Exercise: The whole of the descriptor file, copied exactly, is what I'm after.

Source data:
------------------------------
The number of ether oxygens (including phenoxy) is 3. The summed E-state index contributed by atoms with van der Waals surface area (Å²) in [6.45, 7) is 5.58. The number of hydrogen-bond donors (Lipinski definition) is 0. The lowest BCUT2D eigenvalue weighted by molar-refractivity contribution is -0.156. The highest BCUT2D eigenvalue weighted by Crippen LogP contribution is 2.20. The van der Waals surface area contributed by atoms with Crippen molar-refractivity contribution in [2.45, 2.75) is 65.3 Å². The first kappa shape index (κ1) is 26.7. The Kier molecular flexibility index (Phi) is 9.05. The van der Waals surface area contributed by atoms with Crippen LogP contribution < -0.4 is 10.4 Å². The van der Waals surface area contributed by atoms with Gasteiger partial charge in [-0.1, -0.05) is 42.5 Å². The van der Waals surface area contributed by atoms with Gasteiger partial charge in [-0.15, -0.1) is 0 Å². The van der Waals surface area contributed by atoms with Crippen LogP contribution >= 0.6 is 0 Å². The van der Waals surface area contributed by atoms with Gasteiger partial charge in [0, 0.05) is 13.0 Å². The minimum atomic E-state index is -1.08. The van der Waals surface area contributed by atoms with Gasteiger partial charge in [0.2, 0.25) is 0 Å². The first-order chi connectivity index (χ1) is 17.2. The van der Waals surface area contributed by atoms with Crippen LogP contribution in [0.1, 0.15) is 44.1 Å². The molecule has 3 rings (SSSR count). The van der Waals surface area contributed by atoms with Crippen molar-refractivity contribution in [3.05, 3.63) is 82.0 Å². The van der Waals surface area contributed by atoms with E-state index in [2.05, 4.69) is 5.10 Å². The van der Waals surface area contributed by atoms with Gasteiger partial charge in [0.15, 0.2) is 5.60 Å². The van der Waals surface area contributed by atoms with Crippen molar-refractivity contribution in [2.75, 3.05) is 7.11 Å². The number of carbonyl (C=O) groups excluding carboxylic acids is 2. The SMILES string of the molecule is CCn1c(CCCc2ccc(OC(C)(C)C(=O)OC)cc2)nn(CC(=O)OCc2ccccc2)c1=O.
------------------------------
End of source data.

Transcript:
The number of ether oxygens (including phenoxy) is 3. The summed E-state index contributed by atoms with van der Waals surface area (Å²) in [6.45, 7) is 5.58. The number of hydrogen-bond donors (Lipinski definition) is 0. The lowest BCUT2D eigenvalue weighted by molar-refractivity contribution is -0.156. The highest BCUT2D eigenvalue weighted by Crippen LogP contribution is 2.20. The van der Waals surface area contributed by atoms with Crippen molar-refractivity contribution in [2.45, 2.75) is 65.3 Å². The first kappa shape index (κ1) is 26.7. The Kier molecular flexibility index (Phi) is 9.05. The van der Waals surface area contributed by atoms with Crippen LogP contribution < -0.4 is 10.4 Å². The van der Waals surface area contributed by atoms with Gasteiger partial charge in [-0.1, -0.05) is 42.5 Å². The van der Waals surface area contributed by atoms with Gasteiger partial charge in [-0.15, -0.1) is 0 Å². The van der Waals surface area contributed by atoms with Crippen LogP contribution >= 0.6 is 0 Å². The van der Waals surface area contributed by atoms with Gasteiger partial charge in [0, 0.05) is 13.0 Å². The minimum atomic E-state index is -1.08. The van der Waals surface area contributed by atoms with Gasteiger partial charge in [0.2, 0.25) is 0 Å². The first-order chi connectivity index (χ1) is 17.2. The van der Waals surface area contributed by atoms with Crippen LogP contribution in [0.1, 0.15) is 44.1 Å². The molecule has 3 rings (SSSR count). The van der Waals surface area contributed by atoms with Crippen molar-refractivity contribution in [3.05, 3.63) is 82.0 Å². The van der Waals surface area contributed by atoms with E-state index in [2.05, 4.69) is 5.10 Å². The van der Waals surface area contributed by atoms with Gasteiger partial charge in [0.15, 0.2) is 5.60 Å². The van der Waals surface area contributed by atoms with Crippen molar-refractivity contribution in [2.75, 3.05) is 7.11 Å². The number of carbonyl (C=O) groups excluding carboxylic acids is 2. The SMILES string of the molecule is CCn1c(CCCc2ccc(OC(C)(C)C(=O)OC)cc2)nn(CC(=O)OCc2ccccc2)c1=O.